Shirley Goldstein was a champion for justice

The Russian people have a phrase to express the strongest sense of gratitude:

Ogromnoe spasibo.

Shirley Goldstein no doubt heard that expression or a comparable one many times in the 1970s and ’80s. Perhaps some people expressed the thought to her in accented English or through tears of thanks.

That’s because Goldstein — a Council Bluffs native who lived in Omaha later in life — was a tireless leader in an inspiring campaign for justice during the last decades of the Cold War.

Thanks to efforts by Goldstein and others who helped individual families and spurred governments to apply international pressure, the Soviet Union reversed course and began allowing Jewish residents to emigrate in significant numbers.

As a result, tens of thousands of Soviet Jews fled appalling anti-Semitic abuse and sought refuge in the United States, Israel and other countries.

Her efforts helped draw the attention of U.S. Sen. Chuck Grassley, R-Iowa, who became a stalwart supporter of putting economic pressure on the Soviet government to allow emigration of Jewish residents.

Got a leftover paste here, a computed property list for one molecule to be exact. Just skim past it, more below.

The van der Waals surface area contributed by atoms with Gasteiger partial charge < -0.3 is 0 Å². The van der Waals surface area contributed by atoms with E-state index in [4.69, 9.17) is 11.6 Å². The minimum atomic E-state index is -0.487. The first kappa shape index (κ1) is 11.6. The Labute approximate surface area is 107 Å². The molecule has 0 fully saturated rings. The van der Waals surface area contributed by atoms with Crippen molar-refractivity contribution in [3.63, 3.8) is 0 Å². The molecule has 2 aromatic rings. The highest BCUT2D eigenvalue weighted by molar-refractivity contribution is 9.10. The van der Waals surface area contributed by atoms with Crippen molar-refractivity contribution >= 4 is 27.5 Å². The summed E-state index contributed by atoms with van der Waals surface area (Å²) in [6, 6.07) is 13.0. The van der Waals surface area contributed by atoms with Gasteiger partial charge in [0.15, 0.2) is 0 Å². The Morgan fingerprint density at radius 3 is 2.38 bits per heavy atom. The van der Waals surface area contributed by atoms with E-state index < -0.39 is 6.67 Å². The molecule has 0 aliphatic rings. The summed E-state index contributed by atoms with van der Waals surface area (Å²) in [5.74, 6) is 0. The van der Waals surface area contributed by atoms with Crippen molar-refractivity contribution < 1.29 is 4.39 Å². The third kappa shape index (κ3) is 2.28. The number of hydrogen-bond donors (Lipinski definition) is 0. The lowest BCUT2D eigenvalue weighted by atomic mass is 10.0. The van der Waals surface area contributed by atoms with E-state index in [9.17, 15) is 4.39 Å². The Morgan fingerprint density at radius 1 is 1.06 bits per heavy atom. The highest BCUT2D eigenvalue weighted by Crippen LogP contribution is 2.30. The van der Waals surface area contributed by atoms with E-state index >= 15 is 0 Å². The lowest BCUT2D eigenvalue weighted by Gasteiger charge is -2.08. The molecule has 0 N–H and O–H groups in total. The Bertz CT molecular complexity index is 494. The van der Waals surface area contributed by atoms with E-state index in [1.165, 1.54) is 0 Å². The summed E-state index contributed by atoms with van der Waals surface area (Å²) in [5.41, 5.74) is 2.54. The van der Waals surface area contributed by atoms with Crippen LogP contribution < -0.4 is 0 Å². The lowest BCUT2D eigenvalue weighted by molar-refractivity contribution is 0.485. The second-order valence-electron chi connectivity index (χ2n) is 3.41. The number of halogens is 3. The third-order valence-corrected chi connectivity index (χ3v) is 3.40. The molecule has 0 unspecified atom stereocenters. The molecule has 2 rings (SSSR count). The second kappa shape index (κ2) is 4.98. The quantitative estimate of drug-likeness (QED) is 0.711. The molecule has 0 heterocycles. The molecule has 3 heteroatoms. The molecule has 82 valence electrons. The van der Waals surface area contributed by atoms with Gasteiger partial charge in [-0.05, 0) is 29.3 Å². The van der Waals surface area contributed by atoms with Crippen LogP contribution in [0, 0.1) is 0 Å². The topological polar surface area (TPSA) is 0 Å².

Goldstein risked her own safety in her travels to the Soviet Union. She smuggled contraband materials to Soviet Jews, and the 1975 audio interview she secretly recorded with the young dissident Natan Sharansky circulated internationally and greatly strengthened the effort against Soviet abuse of Jewish citizens.

The Omaha Committee for Soviet Jewry, founded by Goldstein and fellow Omahan Miriam Simon, worked with the Jewish Federation of Omaha to resettle more than 150 Soviet émigré families in Omaha.

Pamela Cohen, then-national president of the Union of Councils for Soviet Jews, was interviewed by The World-Herald in 1996 for a profile of Goldstein.

It was inspiring, she said of Goldstein, that “someone far away from Moscow — in Omaha, Nebraska — made a life-or-death difference to someone in Russia.”

Goldstein’s “story is one of a seemingly ordinary person finding it within herself to be extraordinary.” The support from her husband, Leonard “Buddy” Goldstein, was vital in sustaining her spirits during her years of dedication to this issue.

Last week, Shirley Goldstein died at age 94. In Omaha and elsewhere, many people paused to remember and honor her.

Some Soviet émigrés she helped recalled their gratitude to her for helping them escape the Soviet system.

Perhaps for some a phrase came to mind. A phrase — heartfelt, deep with gratitude — they had expressed to Goldstein many decades before.

Ogromnoe spasibo.

Original of this text was published as editorial by newspaper Omaha World-Herald of May 8, 2017,